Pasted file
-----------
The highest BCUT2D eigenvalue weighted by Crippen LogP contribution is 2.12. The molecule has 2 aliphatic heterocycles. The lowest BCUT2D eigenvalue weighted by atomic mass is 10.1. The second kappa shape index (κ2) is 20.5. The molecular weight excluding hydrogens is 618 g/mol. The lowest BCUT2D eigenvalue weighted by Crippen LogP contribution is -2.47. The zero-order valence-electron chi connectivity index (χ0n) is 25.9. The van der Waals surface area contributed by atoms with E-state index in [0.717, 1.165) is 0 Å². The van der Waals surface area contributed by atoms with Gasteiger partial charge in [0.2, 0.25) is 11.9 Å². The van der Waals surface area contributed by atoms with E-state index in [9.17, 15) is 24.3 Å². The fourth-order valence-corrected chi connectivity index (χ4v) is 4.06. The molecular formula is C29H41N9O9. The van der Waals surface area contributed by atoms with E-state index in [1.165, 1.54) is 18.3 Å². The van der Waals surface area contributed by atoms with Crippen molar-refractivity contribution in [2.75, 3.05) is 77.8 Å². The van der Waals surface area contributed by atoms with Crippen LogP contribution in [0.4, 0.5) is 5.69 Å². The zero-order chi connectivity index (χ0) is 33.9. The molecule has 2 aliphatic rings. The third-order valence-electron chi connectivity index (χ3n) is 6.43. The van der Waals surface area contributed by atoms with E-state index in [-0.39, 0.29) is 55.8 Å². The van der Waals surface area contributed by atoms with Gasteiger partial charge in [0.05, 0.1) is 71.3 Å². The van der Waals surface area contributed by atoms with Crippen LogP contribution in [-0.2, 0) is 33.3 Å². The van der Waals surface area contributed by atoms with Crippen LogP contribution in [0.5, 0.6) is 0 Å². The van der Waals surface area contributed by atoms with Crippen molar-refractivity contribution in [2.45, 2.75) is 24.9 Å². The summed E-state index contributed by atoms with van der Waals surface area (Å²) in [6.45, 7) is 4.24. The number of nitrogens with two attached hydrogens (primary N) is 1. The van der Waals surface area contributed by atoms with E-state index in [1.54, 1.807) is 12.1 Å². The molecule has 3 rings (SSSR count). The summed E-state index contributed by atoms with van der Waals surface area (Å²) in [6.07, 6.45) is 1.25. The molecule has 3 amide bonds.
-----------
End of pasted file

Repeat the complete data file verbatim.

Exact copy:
The highest BCUT2D eigenvalue weighted by Crippen LogP contribution is 2.12. The molecule has 2 aliphatic heterocycles. The lowest BCUT2D eigenvalue weighted by atomic mass is 10.1. The second kappa shape index (κ2) is 20.5. The molecular weight excluding hydrogens is 618 g/mol. The lowest BCUT2D eigenvalue weighted by Crippen LogP contribution is -2.47. The zero-order valence-electron chi connectivity index (χ0n) is 25.9. The van der Waals surface area contributed by atoms with E-state index in [0.717, 1.165) is 0 Å². The van der Waals surface area contributed by atoms with Gasteiger partial charge in [0.2, 0.25) is 11.9 Å². The van der Waals surface area contributed by atoms with E-state index in [9.17, 15) is 24.3 Å². The fourth-order valence-corrected chi connectivity index (χ4v) is 4.06. The molecular formula is C29H41N9O9. The van der Waals surface area contributed by atoms with E-state index in [1.165, 1.54) is 18.3 Å². The van der Waals surface area contributed by atoms with Crippen molar-refractivity contribution in [2.75, 3.05) is 77.8 Å². The van der Waals surface area contributed by atoms with Crippen LogP contribution in [0.4, 0.5) is 5.69 Å². The zero-order chi connectivity index (χ0) is 33.9. The molecule has 2 aliphatic rings. The third-order valence-electron chi connectivity index (χ3n) is 6.43. The van der Waals surface area contributed by atoms with E-state index in [-0.39, 0.29) is 55.8 Å². The van der Waals surface area contributed by atoms with Gasteiger partial charge in [0.05, 0.1) is 71.3 Å². The van der Waals surface area contributed by atoms with Crippen LogP contribution in [-0.2, 0) is 33.3 Å². The van der Waals surface area contributed by atoms with Crippen LogP contribution in [0.5, 0.6) is 0 Å². The van der Waals surface area contributed by atoms with Crippen molar-refractivity contribution in [2.45, 2.75) is 24.9 Å². The summed E-state index contributed by atoms with van der Waals surface area (Å²) in [6.45, 7) is 4.24. The number of nitrogens with two attached hydrogens (primary N) is 1. The van der Waals surface area contributed by atoms with E-state index in [1.54, 1.807) is 12.1 Å². The molecule has 3 rings (SSSR count). The summed E-state index contributed by atoms with van der Waals surface area (Å²) in [6.07, 6.45) is 1.25. The molecule has 3 amide bonds.